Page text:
Fram ("Forward") is a ship that was used in expeditions of the Arctic and Antarctic regions by the Norwegian explorers Fridtjof Nansen, Otto Sverdrup, Oscar Wisting, and Roald Amundsen between 1893 and 1912. It was designed and built by the Scottish-Norwegian shipwright Colin Archer for Fridtjof Nansen's 1893 Arctic expedition in which the plan was to freeze Fram into the Arctic ice sheet and float with it over the North Pole.
Fram is preserved as a museum ship at the Fram Museum in Oslo, Norway.
Nansen's ambition was to explore the Arctic farther north than anyone else. To do that, he would have to deal with a problem that many sailing on the polar ocean had encountered before him: the freezing ice could crush a ship. Nansen's idea was to build a ship that could survive the pressure, not by pure strength, but because it would be of a shape designed to let the ice push the ship up, so it would "float" on top of the ice.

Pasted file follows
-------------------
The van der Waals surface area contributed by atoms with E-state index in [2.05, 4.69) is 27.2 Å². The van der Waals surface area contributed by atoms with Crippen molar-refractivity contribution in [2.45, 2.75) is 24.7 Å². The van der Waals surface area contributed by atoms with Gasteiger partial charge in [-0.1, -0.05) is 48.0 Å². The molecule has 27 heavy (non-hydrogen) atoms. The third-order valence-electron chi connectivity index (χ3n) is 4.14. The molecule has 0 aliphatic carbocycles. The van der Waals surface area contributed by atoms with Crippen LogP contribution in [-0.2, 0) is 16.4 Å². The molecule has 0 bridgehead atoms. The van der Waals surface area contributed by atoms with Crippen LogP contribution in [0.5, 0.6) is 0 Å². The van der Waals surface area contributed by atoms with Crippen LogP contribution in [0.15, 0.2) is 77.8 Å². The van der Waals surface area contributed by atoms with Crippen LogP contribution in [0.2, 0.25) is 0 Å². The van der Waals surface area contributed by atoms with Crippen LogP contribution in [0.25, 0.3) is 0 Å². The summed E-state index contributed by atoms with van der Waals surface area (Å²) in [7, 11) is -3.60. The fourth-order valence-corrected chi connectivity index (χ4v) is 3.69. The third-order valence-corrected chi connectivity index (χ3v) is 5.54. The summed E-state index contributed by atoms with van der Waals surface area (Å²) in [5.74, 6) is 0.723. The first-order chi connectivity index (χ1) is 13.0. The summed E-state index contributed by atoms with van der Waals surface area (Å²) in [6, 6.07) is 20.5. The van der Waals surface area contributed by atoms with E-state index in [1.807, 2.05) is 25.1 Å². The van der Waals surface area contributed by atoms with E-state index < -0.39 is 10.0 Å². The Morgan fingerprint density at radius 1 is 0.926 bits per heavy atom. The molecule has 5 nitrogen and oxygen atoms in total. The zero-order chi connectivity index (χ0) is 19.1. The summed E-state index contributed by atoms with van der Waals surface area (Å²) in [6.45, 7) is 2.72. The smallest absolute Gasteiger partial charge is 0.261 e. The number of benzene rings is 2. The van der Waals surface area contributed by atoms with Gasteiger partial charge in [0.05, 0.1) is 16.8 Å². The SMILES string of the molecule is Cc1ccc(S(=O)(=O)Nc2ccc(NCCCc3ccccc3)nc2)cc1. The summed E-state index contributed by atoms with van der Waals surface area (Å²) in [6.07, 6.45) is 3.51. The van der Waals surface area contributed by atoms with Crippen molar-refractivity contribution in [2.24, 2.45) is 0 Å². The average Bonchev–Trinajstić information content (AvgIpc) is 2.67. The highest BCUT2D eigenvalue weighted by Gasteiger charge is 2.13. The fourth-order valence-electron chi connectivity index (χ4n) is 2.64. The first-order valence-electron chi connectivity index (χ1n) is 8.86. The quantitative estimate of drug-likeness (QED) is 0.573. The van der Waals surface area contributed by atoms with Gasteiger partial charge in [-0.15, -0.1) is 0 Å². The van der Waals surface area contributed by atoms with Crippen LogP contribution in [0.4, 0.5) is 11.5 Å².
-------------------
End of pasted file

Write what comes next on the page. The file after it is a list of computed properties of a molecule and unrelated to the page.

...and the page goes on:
Fram is a three-masted schooner with a total length of 39 metres (127 ft 11 in) and width of 11 metres (36 ft 1 in). The ship is both unusually wide and unusually shallow in order to better withstand the forces of pressing ice.
Nansen commissioned the shipwright Colin Archer from Larvik to construct a vessel with these characteristics. Fram was built with an outer layer of greenheart wood to withstand the ice and with almost no keel to handle the shallow waters Nansen expected to encounter. The rudder and propeller were designed to be retracted. The ship was also carefully insulated to allow the crew to live on board for up to five years. The ship also included a windmill, which ran a generator to provide electric power for lighting by electric arc lamps.
Initially, Fram was fitted with a steam engine. Prior to Amundsen's expedition to the South Pole in 1910, the engine was replaced with a diesel engine, a first for polar exploration vessels.
The ship was launched on 26 October 1892.